From community radio to Internet radio, mobiles and narrow-casting: New models for enduring needs

Saru Praja Radio production studio

For more images of Saru Praja radio and the training we conducted, click here.

In May this year, a colleague and I went to Nissankamallapura, Pollonnaruwa to strengthen online journalism capacities of a group trained in community radio production and had a decent production studio conveniently adjacent to an ICTA Nenasala. This groups was very interested in using the computers and internet access literally next door to their studio to publish and promote their productions on the web.

They called their station Saru Praja Radio and told us they were the first community in Sri Lanka to ask for a FM radio frequency to air their productions across a footprint of 48 villages in the Pollonnaruwa district.

Engaging as an Ashoka News & Knowledge Entrepreneur, this was a great opportunity to work with a rural community of well trained radio journalists, who had pinned all their hopes on a license to broadcast over a terrestrial radio frequency, on how the web could complement their terrestrial broadcasts and importantly, serve even as the primary dissemination model in the event they did not receive clearance to go on air.

The significant and enduring problems of existing community radio initiatives in Sri Lanka are well known and documented. It was very unlikely that Saru Praja Radio would get a license to broadcast, and even if they did, would be allowed to continue if their productions critically interrogated issues such as service delivery by local government, corruption and the rule of law, which the production team were very interested to cover.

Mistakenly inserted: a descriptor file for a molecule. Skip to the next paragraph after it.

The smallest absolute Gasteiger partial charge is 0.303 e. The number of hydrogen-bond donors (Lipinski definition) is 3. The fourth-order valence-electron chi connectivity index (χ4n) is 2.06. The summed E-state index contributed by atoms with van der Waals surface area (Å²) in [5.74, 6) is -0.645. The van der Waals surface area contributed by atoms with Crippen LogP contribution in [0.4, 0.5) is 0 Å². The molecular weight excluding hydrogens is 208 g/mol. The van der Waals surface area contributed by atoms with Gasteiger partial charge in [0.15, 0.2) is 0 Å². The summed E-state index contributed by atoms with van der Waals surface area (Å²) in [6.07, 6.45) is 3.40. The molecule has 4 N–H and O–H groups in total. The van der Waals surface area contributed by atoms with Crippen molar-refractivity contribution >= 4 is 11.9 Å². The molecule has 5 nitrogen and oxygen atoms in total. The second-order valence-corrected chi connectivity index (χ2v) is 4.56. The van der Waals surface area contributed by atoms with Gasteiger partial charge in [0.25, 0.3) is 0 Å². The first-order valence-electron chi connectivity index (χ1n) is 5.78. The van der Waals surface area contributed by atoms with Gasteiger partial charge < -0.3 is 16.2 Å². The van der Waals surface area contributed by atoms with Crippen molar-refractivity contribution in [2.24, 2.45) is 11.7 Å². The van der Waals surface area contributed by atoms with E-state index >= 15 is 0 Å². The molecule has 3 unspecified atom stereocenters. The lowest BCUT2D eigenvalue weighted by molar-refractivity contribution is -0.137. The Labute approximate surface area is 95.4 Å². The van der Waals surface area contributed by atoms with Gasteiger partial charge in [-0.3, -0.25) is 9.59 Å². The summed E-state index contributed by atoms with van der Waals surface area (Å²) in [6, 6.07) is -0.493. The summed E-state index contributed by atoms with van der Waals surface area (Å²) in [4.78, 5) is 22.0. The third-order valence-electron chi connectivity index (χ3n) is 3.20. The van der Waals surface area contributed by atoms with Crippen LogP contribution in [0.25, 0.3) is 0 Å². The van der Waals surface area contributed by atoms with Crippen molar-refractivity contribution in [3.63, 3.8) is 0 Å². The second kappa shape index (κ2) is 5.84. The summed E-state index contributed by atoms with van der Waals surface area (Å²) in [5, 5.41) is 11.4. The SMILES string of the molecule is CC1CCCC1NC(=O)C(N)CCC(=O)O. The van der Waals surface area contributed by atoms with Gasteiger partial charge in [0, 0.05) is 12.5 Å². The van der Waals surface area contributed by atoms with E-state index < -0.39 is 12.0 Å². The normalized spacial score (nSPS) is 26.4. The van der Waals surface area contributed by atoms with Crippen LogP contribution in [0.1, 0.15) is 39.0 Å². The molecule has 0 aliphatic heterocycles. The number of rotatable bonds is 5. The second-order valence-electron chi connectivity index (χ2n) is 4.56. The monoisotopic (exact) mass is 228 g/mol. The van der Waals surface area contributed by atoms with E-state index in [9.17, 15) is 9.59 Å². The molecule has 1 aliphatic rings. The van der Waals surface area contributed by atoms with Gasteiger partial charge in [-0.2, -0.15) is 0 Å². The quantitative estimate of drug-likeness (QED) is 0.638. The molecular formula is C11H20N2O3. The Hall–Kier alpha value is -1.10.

The first thing I did was to set up a website for Saru Praja Radio, that ran WordPress on the backend and register it for 3 years. I chose WordPress because it is scaleable, robust and easy to use. Further, the skill-set learned in maintaining the Saru Praja website could be easily transferred and leveraged to support other individual or collective citizen journalism blogs / initiatives in these 48 villages. There was for example significant interest in covering issues related to the psycho-social spill-over effects of the war by individuals in the production team.

Our first day was spent talking not about technology, but what the production team wanted to achieve through Saru Praja Radio. We asked them how many people had access to the web and internet, how many had mobiles, how many had radios with CD players, what level of participation they had from local government and the Police, what kind of information would be most useful to the peoples in these 48 villages, how their production team was constituted, what equipment they had and how they intended to sustain the radio productions. Our intent was to shape our engagement based on socio-political, economic and technological ground realities.

My colleague and I were pleasantly surprised at the speed with which concepts such as citizen journalism, blogging and the differences between the broadcast model and web based journalists were grasped by the production team. On the final day, several members were even setting up their own WordPress accounts to blog in Sinhala, and all were proficient in the use of WordPress as a platform to upload, manage, share and archive their radio productions.